What's ‘normal' for today's youth?
By Melissa Harmeyer
The tragic shootings at Sandy Hook not only made me grieve for the loss of life but also confirmed one of my worst fears: Occurrences like this seem to be becoming the new normal for our youth in America.
I work in Chicago Public Schools as a high school teacher. However I was born and raised in Iowa and graduated from Xavier High School and the University of Iowa. I spend countless hours each year explaining to my students that everywhere is not like the inner-city high school they attend. Fights aren’t normal. Screaming obscenities is not how everyone solves problems. Phones stolen daily doesn’t happen at every school in the nation. They don’t believe me, and I’m starting to see why.
I found out about the Sandy Hook shootings during my seventh period class that day. I didn’t say anything to my students at the time; I honestly didn’t know what to say. The Monday after, we didn’t discuss it. Quite frankly, few cared. This wasn’t teenage apathy, but rather students who were used to being confronted with this type of violence and tragedy all too often.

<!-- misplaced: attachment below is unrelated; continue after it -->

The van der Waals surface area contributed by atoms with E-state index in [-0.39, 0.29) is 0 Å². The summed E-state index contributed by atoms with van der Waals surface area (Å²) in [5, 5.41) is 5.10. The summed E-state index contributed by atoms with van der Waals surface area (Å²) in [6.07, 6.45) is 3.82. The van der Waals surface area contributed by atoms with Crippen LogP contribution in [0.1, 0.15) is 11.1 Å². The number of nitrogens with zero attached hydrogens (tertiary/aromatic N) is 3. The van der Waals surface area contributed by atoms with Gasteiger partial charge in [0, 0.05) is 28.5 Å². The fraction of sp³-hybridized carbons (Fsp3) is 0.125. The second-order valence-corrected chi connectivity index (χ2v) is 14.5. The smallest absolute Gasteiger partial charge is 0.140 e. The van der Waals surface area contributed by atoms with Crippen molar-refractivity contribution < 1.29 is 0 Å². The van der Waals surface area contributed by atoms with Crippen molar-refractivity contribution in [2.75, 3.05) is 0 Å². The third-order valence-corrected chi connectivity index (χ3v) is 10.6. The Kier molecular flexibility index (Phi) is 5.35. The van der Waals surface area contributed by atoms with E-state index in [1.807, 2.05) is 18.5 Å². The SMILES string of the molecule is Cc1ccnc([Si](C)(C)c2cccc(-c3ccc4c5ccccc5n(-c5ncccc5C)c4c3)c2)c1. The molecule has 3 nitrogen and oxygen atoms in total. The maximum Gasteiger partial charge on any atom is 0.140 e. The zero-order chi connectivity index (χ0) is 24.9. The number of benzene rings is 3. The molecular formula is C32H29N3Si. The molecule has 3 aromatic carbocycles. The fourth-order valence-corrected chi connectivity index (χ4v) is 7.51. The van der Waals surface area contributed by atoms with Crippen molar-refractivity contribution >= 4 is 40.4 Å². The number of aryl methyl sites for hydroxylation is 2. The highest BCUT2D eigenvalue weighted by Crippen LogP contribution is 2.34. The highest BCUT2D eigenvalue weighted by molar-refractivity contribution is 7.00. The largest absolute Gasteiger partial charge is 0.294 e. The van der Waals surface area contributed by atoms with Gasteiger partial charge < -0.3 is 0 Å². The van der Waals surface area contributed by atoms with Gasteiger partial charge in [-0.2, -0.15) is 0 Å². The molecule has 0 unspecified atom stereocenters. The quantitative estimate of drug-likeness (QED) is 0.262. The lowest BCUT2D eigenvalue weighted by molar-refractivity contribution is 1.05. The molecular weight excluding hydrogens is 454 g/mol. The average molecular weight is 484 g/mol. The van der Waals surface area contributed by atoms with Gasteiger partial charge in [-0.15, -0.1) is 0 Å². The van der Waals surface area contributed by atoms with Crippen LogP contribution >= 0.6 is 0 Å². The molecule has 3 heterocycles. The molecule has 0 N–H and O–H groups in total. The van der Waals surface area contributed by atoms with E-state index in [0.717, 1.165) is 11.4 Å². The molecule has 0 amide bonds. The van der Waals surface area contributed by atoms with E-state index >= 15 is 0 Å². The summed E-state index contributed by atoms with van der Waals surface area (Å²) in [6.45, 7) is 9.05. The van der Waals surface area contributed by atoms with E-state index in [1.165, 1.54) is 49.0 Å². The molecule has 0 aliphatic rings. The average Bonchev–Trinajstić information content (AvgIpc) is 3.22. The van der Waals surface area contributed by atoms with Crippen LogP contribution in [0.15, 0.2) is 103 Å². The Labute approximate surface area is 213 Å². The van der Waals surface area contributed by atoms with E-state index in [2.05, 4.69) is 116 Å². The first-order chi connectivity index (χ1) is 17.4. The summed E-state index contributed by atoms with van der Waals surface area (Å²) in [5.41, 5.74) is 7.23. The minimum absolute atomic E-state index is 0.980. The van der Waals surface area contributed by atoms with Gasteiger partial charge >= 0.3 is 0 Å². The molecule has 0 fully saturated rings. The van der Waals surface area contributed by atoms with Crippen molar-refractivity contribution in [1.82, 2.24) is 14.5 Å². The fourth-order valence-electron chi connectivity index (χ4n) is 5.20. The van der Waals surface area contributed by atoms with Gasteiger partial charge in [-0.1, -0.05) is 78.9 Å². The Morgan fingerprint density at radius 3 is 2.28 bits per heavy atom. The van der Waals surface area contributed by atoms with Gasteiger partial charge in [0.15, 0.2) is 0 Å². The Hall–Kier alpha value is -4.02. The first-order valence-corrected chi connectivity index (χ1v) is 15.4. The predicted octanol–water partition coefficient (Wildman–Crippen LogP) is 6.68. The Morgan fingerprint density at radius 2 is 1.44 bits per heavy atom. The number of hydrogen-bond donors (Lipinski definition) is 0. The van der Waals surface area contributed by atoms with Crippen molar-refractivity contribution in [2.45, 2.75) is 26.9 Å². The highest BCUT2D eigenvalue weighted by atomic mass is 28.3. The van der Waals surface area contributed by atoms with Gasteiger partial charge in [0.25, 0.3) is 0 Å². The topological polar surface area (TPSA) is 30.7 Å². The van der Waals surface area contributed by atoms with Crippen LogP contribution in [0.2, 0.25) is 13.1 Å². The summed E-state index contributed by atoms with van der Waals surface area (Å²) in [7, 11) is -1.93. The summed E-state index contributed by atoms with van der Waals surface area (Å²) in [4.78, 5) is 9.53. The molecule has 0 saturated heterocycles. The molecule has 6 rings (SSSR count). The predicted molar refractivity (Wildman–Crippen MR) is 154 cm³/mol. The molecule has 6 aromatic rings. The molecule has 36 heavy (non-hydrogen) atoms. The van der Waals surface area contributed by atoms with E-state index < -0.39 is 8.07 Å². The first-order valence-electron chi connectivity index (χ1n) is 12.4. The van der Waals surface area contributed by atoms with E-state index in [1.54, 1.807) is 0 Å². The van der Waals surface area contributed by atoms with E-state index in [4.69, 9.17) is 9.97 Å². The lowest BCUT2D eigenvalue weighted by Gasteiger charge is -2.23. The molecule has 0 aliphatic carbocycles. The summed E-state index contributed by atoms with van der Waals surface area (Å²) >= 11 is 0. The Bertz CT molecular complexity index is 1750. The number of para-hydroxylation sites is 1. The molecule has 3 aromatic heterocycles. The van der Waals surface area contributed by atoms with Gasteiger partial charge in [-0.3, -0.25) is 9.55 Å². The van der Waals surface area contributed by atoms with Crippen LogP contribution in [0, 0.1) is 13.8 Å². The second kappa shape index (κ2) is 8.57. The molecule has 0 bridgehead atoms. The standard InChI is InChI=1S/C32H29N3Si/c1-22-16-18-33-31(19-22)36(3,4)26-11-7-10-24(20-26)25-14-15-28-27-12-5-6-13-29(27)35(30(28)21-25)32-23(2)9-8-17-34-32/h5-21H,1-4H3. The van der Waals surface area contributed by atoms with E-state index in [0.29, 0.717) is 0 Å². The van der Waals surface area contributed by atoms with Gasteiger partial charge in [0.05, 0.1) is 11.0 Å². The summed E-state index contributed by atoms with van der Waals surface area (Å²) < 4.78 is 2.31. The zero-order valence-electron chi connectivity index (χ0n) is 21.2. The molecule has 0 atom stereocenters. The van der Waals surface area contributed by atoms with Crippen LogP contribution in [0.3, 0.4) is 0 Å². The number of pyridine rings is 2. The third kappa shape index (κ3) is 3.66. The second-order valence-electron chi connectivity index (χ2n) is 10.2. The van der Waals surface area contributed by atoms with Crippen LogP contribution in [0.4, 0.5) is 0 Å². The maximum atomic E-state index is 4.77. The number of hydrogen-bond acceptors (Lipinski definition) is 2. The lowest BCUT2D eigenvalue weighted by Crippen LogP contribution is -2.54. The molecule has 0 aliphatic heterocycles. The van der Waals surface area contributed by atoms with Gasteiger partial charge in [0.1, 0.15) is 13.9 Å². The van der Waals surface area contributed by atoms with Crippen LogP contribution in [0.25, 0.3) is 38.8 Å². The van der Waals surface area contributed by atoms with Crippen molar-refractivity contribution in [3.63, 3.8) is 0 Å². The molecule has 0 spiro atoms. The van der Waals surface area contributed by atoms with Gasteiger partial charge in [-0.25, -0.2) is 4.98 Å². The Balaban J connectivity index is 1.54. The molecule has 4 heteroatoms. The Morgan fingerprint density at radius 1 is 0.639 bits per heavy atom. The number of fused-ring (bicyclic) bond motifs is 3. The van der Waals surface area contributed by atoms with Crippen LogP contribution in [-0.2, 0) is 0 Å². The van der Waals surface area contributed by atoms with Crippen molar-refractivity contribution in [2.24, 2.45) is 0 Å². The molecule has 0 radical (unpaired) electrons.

I have many students whose family members or friends have died from violence. Many have family members who have committed serious acts of violence and are serving time. More than one former student is in jail for murder. This is their normal. Sandy Hook was not surprising or devastating to many of them. And that to me was the saddest part.
It’s easy to blame the urban area my students come from for their point of view. But what about the many children elsewhere who are becoming more and more exposed to this type of violence due to Sandy Hook and Aurora and Virginia Tech and so on? Is this going to become our youth’s new normal?
Additionally, as much as I grieve for the children who died in the Sandy Hook shootings, what about those who survived? How will this act of violence affect them in the future?
Many people believe that children exposed to violence are more prone to commit acts of violence themselves. How will places like Cedar Rapids keep events like this from affecting their youth and prevent them from believing that these acts are the new normal?
I don’t have an answer. I hope someone does.
Melissa Harmeyer, formerly of Cedar Rapids, teaches in the Chicago Public Schools system. Comments; firstname.lastname@example.org